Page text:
Saturday, October 25, 2008

Korea - Summer 2005

My summer in Korea was a low point, and I struggled with depression while I was there.

Previously, most of my trips to Korea had lasted two weeks at most. The one exception was the summer before I started college, where I spent two months there. However, that summer had been one of self-indulgence. Having finally gotten into college, I allowed myself to do as I pleased -- partying with my friends, spending the money my relatives had given to me, and enjoying one of those perfect summer flings.

This trip was vastly different. I learned that two weeks was probably the best length of time to spend in Korea. Beyond that period, you realized that there was little to do for fun in Seoul besides get drunk. Furthermore, I was there expressly to make as money as possible so I could study in Paris. That summer taught me that I could never make my sole existence about making money. I felt like my soul was dying each day I went to work. Despite getting along with most of my coworkers, and having the chance to become close with my friend Christina, I despised my boss, who promised one thing and gave us another. Despite the strides in technology and other forms of modernization that Korean society was still fairly sexist. I also felt stifled in such a homogenous culture, one which seemed to reject creativity in favor of conformity. I couldn't dress the way I wanted to without expecting to receive stares in the subway or on the street. My relatives told me I was fat, as the ideal was to be stick skinny, with a body more like an adolescent than a woman.

I stayed at my grandmother's house while in Seoul. My grandmother lives with two unmarried aunts and I became close with them -- another of the few good experiences I had while in Korea. One of them in particular was an amazing cook and I loved eating her food.

However, when it was time to leave Korea, I was ready to go.

Thursday, October 9, 2008

PS - Part 2

Weronika had learned production the hard way -- by being thrust into it and having to figure things out as she went, encountering one disaster after another. She showed me the ropes and I quickly learned that everything that can go wrong generally does, which made me understand how Weronika had become very paranoid and OCD about things. Whether it was calling and visiting the factories every day, sometimes multiple times a day, or mastering the art of following up -- especially with the Italian mills, who had a tendency to take at least twice as long as they said they would, she taught me the importance of being very careful about clear and direct communication with all parties involved in the production process. I also learned how to think quickly and come up with solutions to problems. One time, I spent days with different interns painting skirts because the print had come out spotty.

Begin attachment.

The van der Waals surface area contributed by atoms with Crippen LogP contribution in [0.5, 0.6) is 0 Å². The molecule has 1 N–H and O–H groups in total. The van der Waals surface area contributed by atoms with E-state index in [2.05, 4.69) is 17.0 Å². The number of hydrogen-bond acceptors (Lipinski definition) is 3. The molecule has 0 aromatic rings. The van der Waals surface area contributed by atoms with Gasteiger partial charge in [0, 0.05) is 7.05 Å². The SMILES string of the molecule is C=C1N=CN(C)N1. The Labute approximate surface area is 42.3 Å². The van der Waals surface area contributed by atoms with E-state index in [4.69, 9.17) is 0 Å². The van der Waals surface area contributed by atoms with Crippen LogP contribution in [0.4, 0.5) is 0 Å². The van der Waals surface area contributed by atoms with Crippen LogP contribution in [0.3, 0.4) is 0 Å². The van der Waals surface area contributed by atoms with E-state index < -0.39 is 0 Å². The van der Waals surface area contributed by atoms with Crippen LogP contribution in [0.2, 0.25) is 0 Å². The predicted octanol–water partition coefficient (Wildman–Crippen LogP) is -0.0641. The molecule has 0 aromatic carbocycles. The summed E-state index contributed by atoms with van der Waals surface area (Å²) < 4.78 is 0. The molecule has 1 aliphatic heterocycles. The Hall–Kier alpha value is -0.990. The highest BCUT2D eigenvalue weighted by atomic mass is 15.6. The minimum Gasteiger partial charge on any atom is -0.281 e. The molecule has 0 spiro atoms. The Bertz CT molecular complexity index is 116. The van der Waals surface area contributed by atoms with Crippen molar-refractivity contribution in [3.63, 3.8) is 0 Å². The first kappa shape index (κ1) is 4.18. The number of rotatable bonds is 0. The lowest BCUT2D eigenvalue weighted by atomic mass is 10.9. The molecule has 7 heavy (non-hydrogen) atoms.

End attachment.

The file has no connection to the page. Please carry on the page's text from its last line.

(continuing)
Most of the Korean factory owners were delighted to have a Korean person to talk to, and I quickly developed a rapport with them, who were all a little crazy in their own way. Like my parents, once they found out about my academic background, they tried to convince me to switch career paths.

For production, the patterns used for pieces in the show are generally slightly altered to fit a more average shaped body. Once the patternmaker had made the alterations, they were sent to the graders to be marked and graded. Meanwhile, after the orders had been taken, the fabric was ordered in bulk from the mills, who made the fabric specially for us. As I mentioned, the fabric was often late, which was a problem because buyers gave strict deadlines for their orders. Once the delivery date passed, buyers expected discounts or in worst cases, cancelled the order all together. This possibility made our jobs stressful, and we were constantly pushing everyone in the process to get their jobs done quicker.